The wedding is a big deal in your life. It might not be quite as big a deal to someone else. Talk to your friends and family, and even your intended about things other than the wedding. That way you’ll do better at keeping perspective, and everyone else will be happier to see you, thus making any requests you make of them for the wedding more likely to be greeted with enthusiasm. It also makes it easier to ease back into normal life once the wedding is over.

Take time for you between wedding tasks. Don’t forget to live your life while you’re planning. See movies, read books, go out for coffee with friends and don’t turn it into a wedding planning session, take bubble baths and computer classes and long walks. Pursue your interests. You know, the ones that you love beyond those the bride needs or wants.

Eat well and get plenty of sleep. A balanced diet, moderate regular exercise appropriate for your level of physical ability, and regular sleep are good for you not just physically, but emotionally as well. Resist the urge to go on a crash diet to fit into your wedding gown. Remember, it’s the gown’s job to fit you, not yours to fit the gown. When you’re taking good care of yourself, it’s easier not to lose it over the details.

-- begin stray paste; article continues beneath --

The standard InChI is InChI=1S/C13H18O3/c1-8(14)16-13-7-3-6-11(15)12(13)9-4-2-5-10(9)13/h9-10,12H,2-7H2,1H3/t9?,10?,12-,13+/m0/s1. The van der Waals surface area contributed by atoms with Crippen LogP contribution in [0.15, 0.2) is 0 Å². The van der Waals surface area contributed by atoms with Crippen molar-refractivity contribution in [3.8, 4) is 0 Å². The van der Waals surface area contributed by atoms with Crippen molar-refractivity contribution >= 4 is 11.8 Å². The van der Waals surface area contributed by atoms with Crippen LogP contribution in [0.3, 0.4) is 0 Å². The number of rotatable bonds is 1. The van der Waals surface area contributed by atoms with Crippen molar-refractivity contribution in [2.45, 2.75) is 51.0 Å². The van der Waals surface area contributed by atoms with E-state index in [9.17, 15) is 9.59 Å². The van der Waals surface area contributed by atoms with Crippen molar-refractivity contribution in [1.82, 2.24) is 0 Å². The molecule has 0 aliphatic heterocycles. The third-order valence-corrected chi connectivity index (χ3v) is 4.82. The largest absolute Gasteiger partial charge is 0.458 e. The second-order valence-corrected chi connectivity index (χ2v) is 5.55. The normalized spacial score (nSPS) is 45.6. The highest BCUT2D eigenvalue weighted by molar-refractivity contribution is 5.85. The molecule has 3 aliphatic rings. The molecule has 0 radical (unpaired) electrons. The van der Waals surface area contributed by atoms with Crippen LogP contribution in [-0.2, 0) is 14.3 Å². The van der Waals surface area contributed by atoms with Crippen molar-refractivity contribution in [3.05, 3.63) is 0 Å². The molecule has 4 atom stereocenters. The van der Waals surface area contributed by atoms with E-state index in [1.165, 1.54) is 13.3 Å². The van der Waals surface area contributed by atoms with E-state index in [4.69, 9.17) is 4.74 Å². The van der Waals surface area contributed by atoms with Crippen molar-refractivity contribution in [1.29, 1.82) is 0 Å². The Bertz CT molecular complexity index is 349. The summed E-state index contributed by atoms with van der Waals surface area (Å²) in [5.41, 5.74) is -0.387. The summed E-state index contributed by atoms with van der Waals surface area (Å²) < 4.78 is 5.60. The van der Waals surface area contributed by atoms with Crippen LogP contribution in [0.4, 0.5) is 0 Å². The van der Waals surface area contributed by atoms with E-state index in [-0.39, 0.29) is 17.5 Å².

Accept that things go wrong, even on wedding days. It’s true. Something will go awry at your wedding. With a bit of luck and fair winds, it will be something small. I honestly hope that’s how it goes for you. Still, if you understand that perfect doesn’t happen, you can be prepared to deal with a bit more equanimity when things go pear-shaped.

A sense of humor is a bride’s best friend. At some point, you’re going to have to decide whether to laugh or cry about something. I highly recommend laughing if you can find it in yourself to do so. If you need to have a good cry over something, go ahead and do it with as much grace as you can muster. All the same, the more you can laugh about, the easier you make it for you and everyone around you. Besides, my sister in law got an A on a college paper she wrote about things that went wrong while planning her wedding. It was entitled (I kid you not, and it actually did happen) And Then the Rabbi Died.

Focus more on having a good time at your wedding than on impressing others. If you please yourself, please your intended, and treat your guests well, chances are everyone will have a great time at your wedding, including you. Don’t worry about whether your tastes are expected or somehow ‘good enough.’ Just make sure the day reflects you as a couple and that guests needs are adequately met. Anyone who has a problem with how you did things at that point…well, just remember you can’t please everyone. Do your best and let the chips fall where they may.

Oh, and relax.

2 Responses to “Zen and the Art of Getting Married”

  1. La BellaDonna says:

    Aaaaieee! And also? I desperately want to read your SIL’s paper.

  2. Twistie says:

    I hasten to point out that the Rabbi did not die *at* the wedding. It’s just nobody thought to call my brother and his lady when the Rabbi sadly shuffled off this mortal coil a couple months before the wedding, and they really had to scramble for an officiant when they did get the news a few days before the wedding.

    A very nice lady from the County Clerk’s office did the honors very nicely.

    Still, there was definitely a bit of panic.